When I blogged Tom Frank's essay on Occupy Wall Street last week, I had a feeling I might regret my description of the movement as "pretty much over." Sure enough, I must tip my hat to the Zuccotti Park veterans who started Occupy Sandy, a post-hurricane grassroots relief effort that by every account I've seen is doing excellent work. And now some Occupiers are launching the Rolling Jubilee, a voluntary effort buy up people's debt and forgive it. We have yet to see if that one takes off as much as Occupy Sandy has, but it is attracting a fair amount of attention and it'll be holding a charity telethon (er, streamathon) next week. Apparently you don't need an encampment to keep a movement going.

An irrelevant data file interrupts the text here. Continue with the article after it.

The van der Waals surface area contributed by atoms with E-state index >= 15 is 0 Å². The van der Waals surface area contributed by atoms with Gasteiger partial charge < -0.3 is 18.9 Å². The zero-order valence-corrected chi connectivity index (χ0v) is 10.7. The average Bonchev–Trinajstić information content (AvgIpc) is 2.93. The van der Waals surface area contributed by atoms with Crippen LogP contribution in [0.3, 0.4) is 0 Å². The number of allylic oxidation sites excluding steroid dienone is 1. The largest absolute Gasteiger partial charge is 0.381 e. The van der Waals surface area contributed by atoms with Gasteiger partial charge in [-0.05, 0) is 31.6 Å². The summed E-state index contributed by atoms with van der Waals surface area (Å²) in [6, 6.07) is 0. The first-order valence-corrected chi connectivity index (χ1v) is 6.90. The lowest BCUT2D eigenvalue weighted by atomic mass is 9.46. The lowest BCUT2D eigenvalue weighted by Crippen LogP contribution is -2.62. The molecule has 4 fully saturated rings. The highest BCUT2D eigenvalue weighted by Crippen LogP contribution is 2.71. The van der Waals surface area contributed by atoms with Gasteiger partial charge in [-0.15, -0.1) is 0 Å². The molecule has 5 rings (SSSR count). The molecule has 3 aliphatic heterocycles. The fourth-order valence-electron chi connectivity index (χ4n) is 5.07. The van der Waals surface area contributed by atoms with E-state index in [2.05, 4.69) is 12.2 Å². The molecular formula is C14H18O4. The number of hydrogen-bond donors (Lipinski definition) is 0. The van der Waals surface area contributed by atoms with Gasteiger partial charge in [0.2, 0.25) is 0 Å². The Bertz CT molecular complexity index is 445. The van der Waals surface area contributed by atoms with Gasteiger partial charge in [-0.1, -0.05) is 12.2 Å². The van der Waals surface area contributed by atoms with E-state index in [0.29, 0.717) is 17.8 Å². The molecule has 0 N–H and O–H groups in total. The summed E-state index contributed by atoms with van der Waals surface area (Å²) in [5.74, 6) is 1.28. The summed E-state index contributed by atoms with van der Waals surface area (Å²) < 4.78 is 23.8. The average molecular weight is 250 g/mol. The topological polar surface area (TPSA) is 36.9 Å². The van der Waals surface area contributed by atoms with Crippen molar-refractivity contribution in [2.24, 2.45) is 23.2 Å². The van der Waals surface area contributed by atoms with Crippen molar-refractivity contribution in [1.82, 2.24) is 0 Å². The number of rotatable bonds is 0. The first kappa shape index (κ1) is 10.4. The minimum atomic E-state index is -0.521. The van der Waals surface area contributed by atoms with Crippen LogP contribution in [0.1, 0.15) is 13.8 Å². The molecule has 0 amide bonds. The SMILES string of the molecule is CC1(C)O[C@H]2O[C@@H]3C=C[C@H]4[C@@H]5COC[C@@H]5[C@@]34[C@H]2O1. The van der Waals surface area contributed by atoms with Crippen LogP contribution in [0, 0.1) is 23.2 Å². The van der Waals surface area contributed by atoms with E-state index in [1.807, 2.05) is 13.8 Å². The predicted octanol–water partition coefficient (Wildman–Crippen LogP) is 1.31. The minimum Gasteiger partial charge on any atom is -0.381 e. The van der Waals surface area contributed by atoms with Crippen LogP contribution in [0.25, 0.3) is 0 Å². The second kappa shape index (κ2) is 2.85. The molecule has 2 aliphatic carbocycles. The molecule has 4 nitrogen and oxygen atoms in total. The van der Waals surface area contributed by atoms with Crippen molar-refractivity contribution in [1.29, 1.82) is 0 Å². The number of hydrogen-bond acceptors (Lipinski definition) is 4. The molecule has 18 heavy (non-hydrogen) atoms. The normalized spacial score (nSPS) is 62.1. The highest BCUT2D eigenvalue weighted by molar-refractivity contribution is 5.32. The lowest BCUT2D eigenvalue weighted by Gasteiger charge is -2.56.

The Washington Post Tried To Memory-Hole Kamala Harris' Bad Joke About Inmates Begging for Food and Water
At a time when legacy publications are increasingly seen as playing for one political "team" or the other, this type of editorial decision will not do anything to fix that perception.
The new president availed himself of Seila Law v. Consumer Financial Protection Bureau.
Partisans who abandon constitutional principles because they prove inconvenient are in for a rude surprise when the other team wins.
The president could form a sizable splinter party if he's serious, but GOP defectors would have major ballot-access issues. Might they take over a smaller party instead?